Hackers Intercept Comcast Web Site


The pair of hackers, who claimed to be from the group Kryogeniks, infiltrated Comcast.net, the Web mail portal for Comcast, late Wednesday. In what appeared to be a malicious prank, the hackers officially changed the registrars at Network Solutions, changing the authoritative DNS servers for the global Internet service provider, which rerouted visitors to Germany and other foreign IP addresses, according to a Broadband Reports blog.

When users attempted to access Webmail Thursday, they were greeted with a text that read: "KRYOGENIKS Defiant and EBK RoXed COMCAST sHouTz To VIRUS Warlock elul21 coll1er seven."

The problem has affected access to the Comcast portal, Webmail and the official Comcast forums. While the issue was primarily resolved Thursday and Web traffic has since been re-established to the Comcast site, Comcast execs said that the incident continues to affect some customers.

"While that issue has been resolved and customers continued to have access to the Intent and e-mail through services like Outlook, some customers are currently not able to accessComcast.net or Webmail. Network engineers are working to resolve the issue," said Comcast in a statement to the Denver Post.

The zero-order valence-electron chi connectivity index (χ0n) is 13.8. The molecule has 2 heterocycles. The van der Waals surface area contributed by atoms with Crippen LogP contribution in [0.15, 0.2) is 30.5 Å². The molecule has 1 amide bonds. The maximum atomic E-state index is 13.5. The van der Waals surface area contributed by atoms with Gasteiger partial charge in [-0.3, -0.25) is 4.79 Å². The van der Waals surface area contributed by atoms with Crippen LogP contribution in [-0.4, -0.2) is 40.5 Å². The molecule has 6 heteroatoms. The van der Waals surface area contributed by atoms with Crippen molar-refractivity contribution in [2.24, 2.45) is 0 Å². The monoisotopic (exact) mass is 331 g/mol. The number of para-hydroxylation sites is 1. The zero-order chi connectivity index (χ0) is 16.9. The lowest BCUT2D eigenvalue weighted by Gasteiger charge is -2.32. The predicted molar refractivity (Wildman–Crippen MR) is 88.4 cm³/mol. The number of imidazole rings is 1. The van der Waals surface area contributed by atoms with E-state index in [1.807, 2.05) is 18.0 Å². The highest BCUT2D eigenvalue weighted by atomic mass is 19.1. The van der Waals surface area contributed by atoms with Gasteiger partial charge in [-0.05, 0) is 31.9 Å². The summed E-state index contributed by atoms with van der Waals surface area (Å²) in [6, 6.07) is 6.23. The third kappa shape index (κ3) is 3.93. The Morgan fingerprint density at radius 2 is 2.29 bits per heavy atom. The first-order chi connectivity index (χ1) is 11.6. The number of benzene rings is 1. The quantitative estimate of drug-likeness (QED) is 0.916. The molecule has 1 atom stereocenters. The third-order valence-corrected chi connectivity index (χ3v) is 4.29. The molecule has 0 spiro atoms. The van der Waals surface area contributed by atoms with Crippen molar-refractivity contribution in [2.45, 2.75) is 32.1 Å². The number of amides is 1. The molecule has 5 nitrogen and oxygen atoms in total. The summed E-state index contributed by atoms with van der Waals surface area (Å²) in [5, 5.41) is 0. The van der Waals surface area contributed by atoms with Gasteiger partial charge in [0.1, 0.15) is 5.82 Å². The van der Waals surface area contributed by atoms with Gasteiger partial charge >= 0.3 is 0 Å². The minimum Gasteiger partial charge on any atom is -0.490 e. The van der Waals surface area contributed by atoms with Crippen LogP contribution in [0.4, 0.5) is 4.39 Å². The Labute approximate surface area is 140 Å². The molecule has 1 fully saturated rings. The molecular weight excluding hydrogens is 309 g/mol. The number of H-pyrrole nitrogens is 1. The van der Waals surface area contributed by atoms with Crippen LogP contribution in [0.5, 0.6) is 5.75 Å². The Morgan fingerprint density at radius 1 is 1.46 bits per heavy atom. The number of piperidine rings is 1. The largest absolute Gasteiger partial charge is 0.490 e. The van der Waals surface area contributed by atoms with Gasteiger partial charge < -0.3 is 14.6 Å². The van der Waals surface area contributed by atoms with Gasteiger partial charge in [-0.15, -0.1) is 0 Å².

Sponsored post

The Internet cable giant said it was currently working with law enforcement agencies to determine if any Comcast customers' personal information was compromised.

So far, there doesn't appear to be theft or violation of users' personal or private information, such as passwords and login credentials -- the hackers have thus far rerouted the DNS servers to send users to a third party site.

However, experts say that the hackers could easily have set up a phony site, in what is known as a spoof, impersonating the Comcast site. Once users were rerouted to the fake site, they could have been forced to download a malicious software, such as a keystroke logger or bot, onto their computer that would silently record keystrokes or steal personal and financial information, unbeknownst to them.

While it is unclear why the hackers broke into the site, some speculate the reason could be linked to Comcast's decision last year to severely limit peer-to-peer downloads over its network from BitTorrent, a file-sharing site -- a decision that provoked outrage among certain customers and elicited a class-action lawsuit.